A citizen’s complaint about pricey decorative streetlights has brought change to Prior Lake.
One man’s lament about crime on needlessly darkened streets in Prior Lake has spurred a rethink, and some changes, when it comes to citizen requests of “Let there be light!”
And it has shed some light as well on divisions among City Council members over the high cost of fancy decorative streetlights.
Mike Von Arx took issue in October with the city’s policy of installing far more expensive lights than are strictly necessary — and then assessing the cost back to residents themselves.
“He made an emotional speech that played into a point I had made myself,” said veteran Council Member Rick Keeney. “People want something more modest. He said, ‘Hey, the poles are already there — just hang something on them!’ ”
Von Arx reckoned that as long as a utility pole is already there, as it was in his neighborhood, one can pick up a basic illumination device of some sort for a fraction of the thousands of dollars the city often pays.
The complaint sparked the curiosity of the council, which ordered up a lot more information on the topic. It led city staffers themselves to inventory the stock.
The result, this winter, has been a decision to avoid dirt-cheap yard lights in a quest for consistency and aesthetics, but offer some city assistance in paying for them.
But there were divisions on a number of issues, including citywide subsidies for single neighborhoods — especially affluent ones — and the boundaries to be established for the fanciest lights.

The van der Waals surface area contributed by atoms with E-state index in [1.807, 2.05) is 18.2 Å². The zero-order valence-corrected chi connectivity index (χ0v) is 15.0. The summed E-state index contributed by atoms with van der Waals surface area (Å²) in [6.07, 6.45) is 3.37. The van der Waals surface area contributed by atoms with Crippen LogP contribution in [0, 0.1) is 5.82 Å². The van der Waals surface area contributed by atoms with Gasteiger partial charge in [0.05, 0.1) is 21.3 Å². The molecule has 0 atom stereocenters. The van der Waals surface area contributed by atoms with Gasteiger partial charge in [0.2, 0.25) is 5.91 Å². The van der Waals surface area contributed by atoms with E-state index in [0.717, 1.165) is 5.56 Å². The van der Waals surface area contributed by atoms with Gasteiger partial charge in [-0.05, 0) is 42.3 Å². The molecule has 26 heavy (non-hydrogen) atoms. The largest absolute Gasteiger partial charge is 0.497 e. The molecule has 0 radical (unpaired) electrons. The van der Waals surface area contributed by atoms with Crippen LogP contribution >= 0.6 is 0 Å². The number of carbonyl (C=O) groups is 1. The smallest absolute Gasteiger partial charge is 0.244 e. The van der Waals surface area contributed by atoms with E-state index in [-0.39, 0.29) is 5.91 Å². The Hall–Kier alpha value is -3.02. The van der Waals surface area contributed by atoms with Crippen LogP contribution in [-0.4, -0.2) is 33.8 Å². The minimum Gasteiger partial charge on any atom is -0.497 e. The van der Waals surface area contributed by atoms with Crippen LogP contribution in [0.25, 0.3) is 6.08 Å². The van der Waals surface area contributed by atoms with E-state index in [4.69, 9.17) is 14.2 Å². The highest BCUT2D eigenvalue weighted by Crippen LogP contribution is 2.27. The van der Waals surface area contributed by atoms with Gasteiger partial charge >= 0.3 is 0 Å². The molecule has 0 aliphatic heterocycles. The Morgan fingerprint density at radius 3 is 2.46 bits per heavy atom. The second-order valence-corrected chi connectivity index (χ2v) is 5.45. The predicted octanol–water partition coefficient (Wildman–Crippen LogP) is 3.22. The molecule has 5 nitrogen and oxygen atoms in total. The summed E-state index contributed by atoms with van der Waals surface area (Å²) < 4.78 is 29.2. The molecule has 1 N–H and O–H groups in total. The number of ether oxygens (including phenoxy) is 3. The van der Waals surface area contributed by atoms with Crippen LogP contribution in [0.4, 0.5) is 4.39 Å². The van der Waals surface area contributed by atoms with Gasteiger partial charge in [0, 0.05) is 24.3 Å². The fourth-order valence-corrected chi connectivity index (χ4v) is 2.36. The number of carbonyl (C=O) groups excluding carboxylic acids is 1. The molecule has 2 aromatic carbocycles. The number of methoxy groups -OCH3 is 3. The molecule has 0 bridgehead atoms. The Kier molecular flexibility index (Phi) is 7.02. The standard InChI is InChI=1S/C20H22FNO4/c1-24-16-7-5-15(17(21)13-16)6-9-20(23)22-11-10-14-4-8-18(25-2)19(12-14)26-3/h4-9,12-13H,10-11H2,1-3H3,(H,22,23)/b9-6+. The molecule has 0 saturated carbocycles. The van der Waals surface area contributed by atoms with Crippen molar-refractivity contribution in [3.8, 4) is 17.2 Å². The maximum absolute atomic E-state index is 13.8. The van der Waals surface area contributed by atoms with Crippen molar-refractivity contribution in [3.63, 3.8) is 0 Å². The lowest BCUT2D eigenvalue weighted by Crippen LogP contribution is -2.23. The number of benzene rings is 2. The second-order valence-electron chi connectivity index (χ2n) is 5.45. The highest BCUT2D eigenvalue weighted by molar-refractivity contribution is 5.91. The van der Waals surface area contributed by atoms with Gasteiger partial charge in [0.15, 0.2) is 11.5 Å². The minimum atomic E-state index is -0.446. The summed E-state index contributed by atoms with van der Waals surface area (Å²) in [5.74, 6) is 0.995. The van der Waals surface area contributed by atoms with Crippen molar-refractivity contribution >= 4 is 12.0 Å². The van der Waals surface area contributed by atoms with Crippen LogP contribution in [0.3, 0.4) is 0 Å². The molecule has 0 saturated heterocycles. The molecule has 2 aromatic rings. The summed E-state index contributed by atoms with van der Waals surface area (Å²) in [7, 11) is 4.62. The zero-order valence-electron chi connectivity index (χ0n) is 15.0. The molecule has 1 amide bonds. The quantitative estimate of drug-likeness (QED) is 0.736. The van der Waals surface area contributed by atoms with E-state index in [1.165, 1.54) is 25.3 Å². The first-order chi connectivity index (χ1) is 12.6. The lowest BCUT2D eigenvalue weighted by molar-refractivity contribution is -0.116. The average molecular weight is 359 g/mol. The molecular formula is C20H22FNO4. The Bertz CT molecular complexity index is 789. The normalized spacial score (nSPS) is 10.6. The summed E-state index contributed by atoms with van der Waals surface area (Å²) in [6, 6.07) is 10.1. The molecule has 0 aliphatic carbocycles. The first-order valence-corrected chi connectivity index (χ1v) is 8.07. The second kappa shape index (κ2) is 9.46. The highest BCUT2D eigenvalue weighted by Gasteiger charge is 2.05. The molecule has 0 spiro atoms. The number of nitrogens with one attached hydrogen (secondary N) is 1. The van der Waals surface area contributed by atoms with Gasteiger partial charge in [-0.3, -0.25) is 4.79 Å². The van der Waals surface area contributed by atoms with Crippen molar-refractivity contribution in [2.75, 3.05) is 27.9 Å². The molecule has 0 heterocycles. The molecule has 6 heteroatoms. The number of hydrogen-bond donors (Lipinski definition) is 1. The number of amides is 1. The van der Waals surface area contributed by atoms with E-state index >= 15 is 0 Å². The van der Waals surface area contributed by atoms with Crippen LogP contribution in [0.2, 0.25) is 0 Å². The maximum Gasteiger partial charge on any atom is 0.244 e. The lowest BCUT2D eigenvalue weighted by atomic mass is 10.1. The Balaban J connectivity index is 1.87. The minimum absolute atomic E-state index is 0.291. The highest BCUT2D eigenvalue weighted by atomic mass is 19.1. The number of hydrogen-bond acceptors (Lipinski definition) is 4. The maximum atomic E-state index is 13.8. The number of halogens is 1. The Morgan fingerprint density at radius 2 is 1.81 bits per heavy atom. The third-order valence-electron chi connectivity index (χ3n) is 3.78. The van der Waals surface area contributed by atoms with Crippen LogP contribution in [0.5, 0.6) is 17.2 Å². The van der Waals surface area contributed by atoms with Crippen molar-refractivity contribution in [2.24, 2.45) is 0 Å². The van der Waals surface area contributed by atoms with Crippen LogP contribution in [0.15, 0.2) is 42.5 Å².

The city has an elaborate hierarchy for streetlights. At the pinnacle are those with rock-faced pedestals and city logos, costing $8,000. Nearer the bottom are so-called “cobra” versions, stretching out over roadways and costing just $500.
One does also see occasionally the even more basic yard light, costing $150, and it was something like that that Von Arx had in mind for his own underlit part of town.
Council Member Vanessa Soukup told colleagues she does hear this sort of complaint.
“I have heard from many visitors and residents that we tend to lean on the side of ‘unlit, rather than lit,’ and it becomes a safety concern. We need to look at something in a more cost-effective manner.”
But City Manager Frank Boyles cautioned that each new light means an everlasting cost to bear. When Keeney spoke of “subsidies” to install them in the first place, in opposition to a proposed $500 city contribution, the city manager said:
“Don’t forget, you are necessarily in a subsidy situation here. The minute you allow one to go up, the maintenance and energy cost is paid by the general taxpayer in perpetuity. It’s far more expensive than that $500 share, over the lifespan.”
A study undertaken by the city staff found 1,360 lights, of which 142 are decorative. Overall, the average operating cost is $145 a year.
Three different utility companies manage a share of the city’s lighting, further complicating matters and limiting the council’s interest in adding still more twists by way of styles and replacement bulbs.
For residential areas, the question was whether to allow neighborhoods to dispense with the Colonial model, standard for newer areas, whose cost runs between $1,000 and $2,000 each.